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Amor Towles, the author of the bestseller "A Gentleman in Moscow," returns with "The Lincoln Highway" (Viking), a period story of four youngsters who embark on an epic journey from Nebraska to New York City.
Read an excerpt below.
June 12, 1954 – The drive from Salina to Morgen was three hours and for much of it, Emmett hadn't said a word. For the first sixty miles or so, Warden Williams made an effort at friendly conversation. He told a few stories about his childhood back east and asked a few questions about Emmett's on the farm. But this was the last they'd be together and Emmett didn't see much sense in going into all of that now. So when they crossed the border from Kansas into Nebraska and the warden turned on the radio, Emmett kept his counsel, staring out the window at the prairie.
When they were five miles south of town, Emmett pointed through the windshield.
—You take that next right. It'll be the white house six miles down the road.
The warden slowed his car and took the turn. They drove past the McKusker place and a few minutes later the Andersens' with its matching pair of large red barns. A few minutes after that they could see Emmett's house standing beside a solitary elm about thirty yards from the road.
To Emmett, all the houses in this part of the country looked like they'd been dropped from the sky. The Watson house just looked like it'd had a rougher landing. The roof line sagged on either side of the chimney and the window frames were slanted just enough that half the windows wouldn't quite open and the other half wouldn't quite shut. In another moment, they'd be able to see how the paint had been shaken right off the clapboard. But when they got within a hundred feet of the driveway, the warden pulled to the side of the road.
—Emmett, he said with his hands on the wheel, before we drive in there's something I'd like to say.
That Warden Williams had something to say, didn't come as much of a surprise. When Emmett had first arrived at Salina, the warden was a Hoosier named Ackerly, who wasn't inclined to put into words a piece of advice that could be delivered more efficiently with a stick. But Warden Williams was a modern man with a master's degree and good intentions and a framed photograph of Franklin D. Roosevelt hanging behind his desk. He had notions that he'd gathered from books and experience, and he had plenty of words at his disposal to turn them into counsel.
—For some of the young men who come to Salina, he began, whatever series of events has brought them under our sphere of influence is just the beginning of a long journey through a life of trouble. They're boys who were never given much sense of right or wrong as children, and who see little reason for learning it now. Whatever values or ambitions we try to instill in them will, in all likelihood, be cast aside the moment they walk out from under our gaze. Sadly, for these boys, it is only a matter of time before they find themselves in the correctional facility at Topeka, or worse.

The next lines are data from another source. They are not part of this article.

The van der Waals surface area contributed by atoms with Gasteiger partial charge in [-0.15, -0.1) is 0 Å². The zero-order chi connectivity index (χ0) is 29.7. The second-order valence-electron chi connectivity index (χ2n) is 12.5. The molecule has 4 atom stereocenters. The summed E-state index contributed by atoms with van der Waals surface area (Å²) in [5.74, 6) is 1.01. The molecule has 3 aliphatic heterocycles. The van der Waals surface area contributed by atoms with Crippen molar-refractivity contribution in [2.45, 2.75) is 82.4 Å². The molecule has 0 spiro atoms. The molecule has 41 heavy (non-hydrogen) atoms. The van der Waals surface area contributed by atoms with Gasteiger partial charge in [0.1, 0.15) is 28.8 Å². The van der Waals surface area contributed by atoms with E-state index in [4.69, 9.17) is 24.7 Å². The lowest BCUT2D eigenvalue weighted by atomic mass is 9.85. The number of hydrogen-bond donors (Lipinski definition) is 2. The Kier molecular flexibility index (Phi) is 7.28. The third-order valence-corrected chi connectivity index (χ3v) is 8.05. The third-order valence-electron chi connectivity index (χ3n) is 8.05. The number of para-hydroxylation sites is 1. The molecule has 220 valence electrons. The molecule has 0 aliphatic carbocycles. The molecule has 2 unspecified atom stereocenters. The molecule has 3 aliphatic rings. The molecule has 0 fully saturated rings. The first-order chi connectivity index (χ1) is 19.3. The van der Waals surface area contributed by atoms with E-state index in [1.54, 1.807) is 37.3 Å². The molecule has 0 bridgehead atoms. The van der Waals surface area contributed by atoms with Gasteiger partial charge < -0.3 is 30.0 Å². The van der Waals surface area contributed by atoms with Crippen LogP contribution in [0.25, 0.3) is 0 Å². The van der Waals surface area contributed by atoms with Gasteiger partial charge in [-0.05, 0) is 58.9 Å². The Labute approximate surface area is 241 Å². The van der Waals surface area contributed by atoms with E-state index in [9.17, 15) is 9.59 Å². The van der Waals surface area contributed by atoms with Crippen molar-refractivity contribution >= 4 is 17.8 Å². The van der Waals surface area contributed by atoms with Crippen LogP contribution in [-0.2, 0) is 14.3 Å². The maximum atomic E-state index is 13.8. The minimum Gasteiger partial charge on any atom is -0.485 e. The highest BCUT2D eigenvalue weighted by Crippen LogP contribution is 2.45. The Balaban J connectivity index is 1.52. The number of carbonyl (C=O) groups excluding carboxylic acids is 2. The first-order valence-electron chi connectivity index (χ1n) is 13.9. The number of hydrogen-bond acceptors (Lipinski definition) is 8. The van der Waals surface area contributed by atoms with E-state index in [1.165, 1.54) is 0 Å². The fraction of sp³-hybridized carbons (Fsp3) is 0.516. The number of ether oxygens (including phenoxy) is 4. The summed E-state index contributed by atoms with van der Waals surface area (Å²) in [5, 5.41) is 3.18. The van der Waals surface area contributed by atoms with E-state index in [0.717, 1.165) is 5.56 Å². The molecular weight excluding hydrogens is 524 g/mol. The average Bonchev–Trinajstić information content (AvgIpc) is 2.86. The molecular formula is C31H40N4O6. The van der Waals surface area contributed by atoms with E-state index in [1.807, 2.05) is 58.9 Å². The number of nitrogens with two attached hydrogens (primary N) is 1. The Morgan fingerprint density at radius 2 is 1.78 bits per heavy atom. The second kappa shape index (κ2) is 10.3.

The warden turned to Emmett.
—What I'm getting at, Emmett, is that you are not one of them. We haven't known each other long, but from my time with you I can tell that that boy's death weighs heavily on your conscience. No one imagines what happened on that day reflects either the spirit of malice, or an expression of your character. It was the ugly side of chance. But as a society, we ask that even those who have had an unintended hand in the misfortune of others pay some retribution. Of course, the payment of the retribution is in part to satisfy those who've suffered the brunt of the misfortune—like this boy's family. But as a civilized society we also require that it be paid for the benefit of the young man who was the agent of misfortune. So that by having the opportunity to pay his debt, he too can find some solace, some sense of atonement, and thus begin the process of renewal. Do you understand me, Emmett?
—I do, sir.
—I'm glad to hear it. I know you've got your brother to care for now and the immediate future may seem daunting; but you're a bright young man and you've got your whole life ahead of you. Having paid your debt in full, I just hope you'll make the most of your liberty.
—That's what I intend to do, warden.
Excerpted from "The Lincoln Highway." Copyright © 2021 by Amor Towles. Reprinted by permission of Viking Press. All Rights Reserved.
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